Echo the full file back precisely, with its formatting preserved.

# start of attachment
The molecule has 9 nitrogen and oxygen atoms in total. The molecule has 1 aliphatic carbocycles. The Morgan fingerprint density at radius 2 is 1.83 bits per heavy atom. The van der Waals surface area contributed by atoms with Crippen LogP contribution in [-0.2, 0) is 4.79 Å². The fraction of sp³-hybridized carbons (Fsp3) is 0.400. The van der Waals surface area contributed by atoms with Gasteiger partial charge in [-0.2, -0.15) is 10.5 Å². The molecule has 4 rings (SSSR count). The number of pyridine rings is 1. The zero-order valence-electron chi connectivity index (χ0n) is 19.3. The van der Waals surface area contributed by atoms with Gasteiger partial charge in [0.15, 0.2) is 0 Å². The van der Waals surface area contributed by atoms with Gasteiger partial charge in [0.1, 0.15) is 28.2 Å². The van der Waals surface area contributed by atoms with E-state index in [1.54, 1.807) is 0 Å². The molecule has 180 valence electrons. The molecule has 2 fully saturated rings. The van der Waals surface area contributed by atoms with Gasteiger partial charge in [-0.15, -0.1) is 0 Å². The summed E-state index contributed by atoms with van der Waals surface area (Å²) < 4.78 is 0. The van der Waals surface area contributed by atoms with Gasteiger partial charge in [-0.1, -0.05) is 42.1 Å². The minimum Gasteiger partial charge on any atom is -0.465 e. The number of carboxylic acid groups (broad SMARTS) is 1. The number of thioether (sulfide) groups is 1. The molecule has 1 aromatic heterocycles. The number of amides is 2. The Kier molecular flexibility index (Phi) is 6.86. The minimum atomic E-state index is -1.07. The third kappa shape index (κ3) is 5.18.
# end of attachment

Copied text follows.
The molecule has 9 nitrogen and oxygen atoms in total. The molecule has 1 aliphatic carbocycles. The Morgan fingerprint density at radius 2 is 1.83 bits per heavy atom. The van der Waals surface area contributed by atoms with Crippen LogP contribution in [-0.2, 0) is 4.79 Å². The fraction of sp³-hybridized carbons (Fsp3) is 0.400. The van der Waals surface area contributed by atoms with Gasteiger partial charge in [-0.2, -0.15) is 10.5 Å². The molecule has 4 rings (SSSR count). The number of pyridine rings is 1. The zero-order valence-electron chi connectivity index (χ0n) is 19.3. The van der Waals surface area contributed by atoms with Gasteiger partial charge in [0.15, 0.2) is 0 Å². The van der Waals surface area contributed by atoms with Gasteiger partial charge in [0.1, 0.15) is 28.2 Å². The van der Waals surface area contributed by atoms with E-state index in [1.54, 1.807) is 0 Å². The molecule has 180 valence electrons. The molecule has 2 fully saturated rings. The van der Waals surface area contributed by atoms with Gasteiger partial charge in [-0.15, -0.1) is 0 Å². The summed E-state index contributed by atoms with van der Waals surface area (Å²) < 4.78 is 0. The van der Waals surface area contributed by atoms with Gasteiger partial charge in [-0.1, -0.05) is 42.1 Å². The minimum Gasteiger partial charge on any atom is -0.465 e. The number of carboxylic acid groups (broad SMARTS) is 1. The number of thioether (sulfide) groups is 1. The molecule has 1 aromatic heterocycles. The number of amides is 2. The Kier molecular flexibility index (Phi) is 6.86. The minimum atomic E-state index is -1.07. The third kappa shape index (κ3) is 5.18.